Now it’s time to address the (hairy) elephant in the room: Won’t shaving your face leave you with thicker, coarser hair than before? Both experts are adamant about the fact your hair won’t grow back thicker. “While I understand that this sounds controversial, shaving your hair does not make it grow back thicker or darker,” Benjamin says. “You aren’t changing the structure of the follicle.” She says that your actual hair follicle sits deep under the skin—when you shave, you’re cutting the hair off at the base, which might be thicker than the ends. You aren’t messing with the follicle itself, which means your hair will grow at the same rate, width, and texture as before. Kunin agrees, adding, "It is a myth that shaving causes hair to grow back thicker and darker, so as with shaving, dermaplaning does not cause a textural change to hair regrowth."
That said, anytime you nick the skin, minor skin infections and irritation are possible. "If redness, discomfort, pustules, or golden crusting are seen, it is time to call a dermatologist," says Kunin.
How to Dermaplane at Home
Benjamin says you have three options when it comes to razors: 1) a normal women’s razor you'd use on your legs (just make sure it’s not actually the one you use on your legs), 2) a women’s facial hair trimmer, or 3) an eyebrow shaper.
- Make sure skin is clean and very dry. The drier the skin, the better the results.
- Pull the skin taught and always move downwards in short strokes with the razor at a 45-degree angle against the skin.
- Starting at the top of the ear, make small strokes downward, moving down to the jawline and in towards the nose to get the whole cheek, jawline, chin, and upper lip.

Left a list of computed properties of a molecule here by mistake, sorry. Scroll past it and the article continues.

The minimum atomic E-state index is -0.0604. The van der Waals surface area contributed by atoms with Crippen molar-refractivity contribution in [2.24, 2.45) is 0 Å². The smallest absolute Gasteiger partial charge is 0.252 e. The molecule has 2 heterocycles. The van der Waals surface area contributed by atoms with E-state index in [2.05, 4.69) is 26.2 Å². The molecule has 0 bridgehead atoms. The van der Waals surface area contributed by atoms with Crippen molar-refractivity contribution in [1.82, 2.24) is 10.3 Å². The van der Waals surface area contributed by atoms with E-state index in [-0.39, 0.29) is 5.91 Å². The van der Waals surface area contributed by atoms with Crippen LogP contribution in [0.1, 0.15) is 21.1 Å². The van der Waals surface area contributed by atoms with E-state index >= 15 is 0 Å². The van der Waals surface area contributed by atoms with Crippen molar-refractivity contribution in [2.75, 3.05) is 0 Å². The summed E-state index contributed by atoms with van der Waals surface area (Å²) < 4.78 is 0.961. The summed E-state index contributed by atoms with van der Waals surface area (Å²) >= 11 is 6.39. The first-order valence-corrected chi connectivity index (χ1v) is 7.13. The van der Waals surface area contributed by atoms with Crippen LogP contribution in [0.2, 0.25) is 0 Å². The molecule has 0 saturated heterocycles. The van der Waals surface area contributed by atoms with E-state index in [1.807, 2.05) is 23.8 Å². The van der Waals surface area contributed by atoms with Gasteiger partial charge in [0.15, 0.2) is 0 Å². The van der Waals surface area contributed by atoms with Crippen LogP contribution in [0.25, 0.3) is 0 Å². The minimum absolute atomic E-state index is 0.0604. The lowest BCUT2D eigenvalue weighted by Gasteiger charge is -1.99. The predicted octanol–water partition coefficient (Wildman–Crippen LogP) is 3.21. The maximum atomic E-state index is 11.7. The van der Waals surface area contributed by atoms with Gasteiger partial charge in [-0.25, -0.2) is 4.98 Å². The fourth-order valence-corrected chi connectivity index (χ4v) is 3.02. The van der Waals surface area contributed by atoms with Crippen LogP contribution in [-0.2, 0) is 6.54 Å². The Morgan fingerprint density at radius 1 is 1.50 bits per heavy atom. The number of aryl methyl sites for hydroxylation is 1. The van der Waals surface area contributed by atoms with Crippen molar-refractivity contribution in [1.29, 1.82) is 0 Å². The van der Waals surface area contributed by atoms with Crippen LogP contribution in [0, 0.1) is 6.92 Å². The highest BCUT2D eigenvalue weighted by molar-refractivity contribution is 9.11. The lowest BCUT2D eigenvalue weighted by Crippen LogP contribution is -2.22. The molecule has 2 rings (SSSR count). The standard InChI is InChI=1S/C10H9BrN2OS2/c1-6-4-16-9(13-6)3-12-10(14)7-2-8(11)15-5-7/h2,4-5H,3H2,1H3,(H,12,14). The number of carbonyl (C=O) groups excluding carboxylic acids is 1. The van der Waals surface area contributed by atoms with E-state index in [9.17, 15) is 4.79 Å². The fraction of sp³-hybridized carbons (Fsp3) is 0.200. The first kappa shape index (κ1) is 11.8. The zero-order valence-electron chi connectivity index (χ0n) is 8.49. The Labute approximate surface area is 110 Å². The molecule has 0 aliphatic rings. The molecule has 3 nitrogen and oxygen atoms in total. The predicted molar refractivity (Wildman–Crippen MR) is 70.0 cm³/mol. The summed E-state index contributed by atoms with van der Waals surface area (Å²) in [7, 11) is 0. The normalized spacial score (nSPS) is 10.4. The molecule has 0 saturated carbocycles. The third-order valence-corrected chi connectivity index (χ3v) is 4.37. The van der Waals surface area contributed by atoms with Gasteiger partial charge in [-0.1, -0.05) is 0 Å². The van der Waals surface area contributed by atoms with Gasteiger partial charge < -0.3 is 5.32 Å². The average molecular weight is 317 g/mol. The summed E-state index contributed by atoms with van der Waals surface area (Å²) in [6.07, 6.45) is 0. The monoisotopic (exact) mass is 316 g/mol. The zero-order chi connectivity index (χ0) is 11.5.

- Then, move to the sides of the face by the eyes, followed by the forehead, using downward strokes. Avoid the hairline, eyelids, and sides of nose.
- Lastly, stroke the neck downward from the jawline.
Benjamin cautions that very little pressure is needed—after all, you’re just exfoliating the dead outer layer of skin and removing the fine hairs.
So your face is (lightly) shaved and soft as a baby’s bottom, but your work isn’t done quite yet. “After shaving, immediately follow up with a hydrating serum or any other serum you use in your normal skincare regimen,” Benjamin says.
To lock in the serum, Kunin recommends applying a moisturizer. This has the added benefit of providing much-needed hydration to freshly-exfoliated skin.
Benjamin and Kunin agree that SPF should be applied as a post-care step. Benjamin recommends choosing an SPF of at least 30.
Exfoliating addict? Try this: “If you want to get a little more aggressive with this at-home treatment, after shaving, you can applying a light AHA or enzyme peel for deeper exfoliation, then follow with serum and moisturizer,” Benjamin says, with one caveat. “I’d wait to do this until after you’ve shaved your face several times and your skin has adjusted.”
Shop At-Home Shavers
According to Kunin, dermaplaning tools for at-home use are typically foolproof and created with angled blades that are accurately positioned for safest, best results. Shop our favorites below.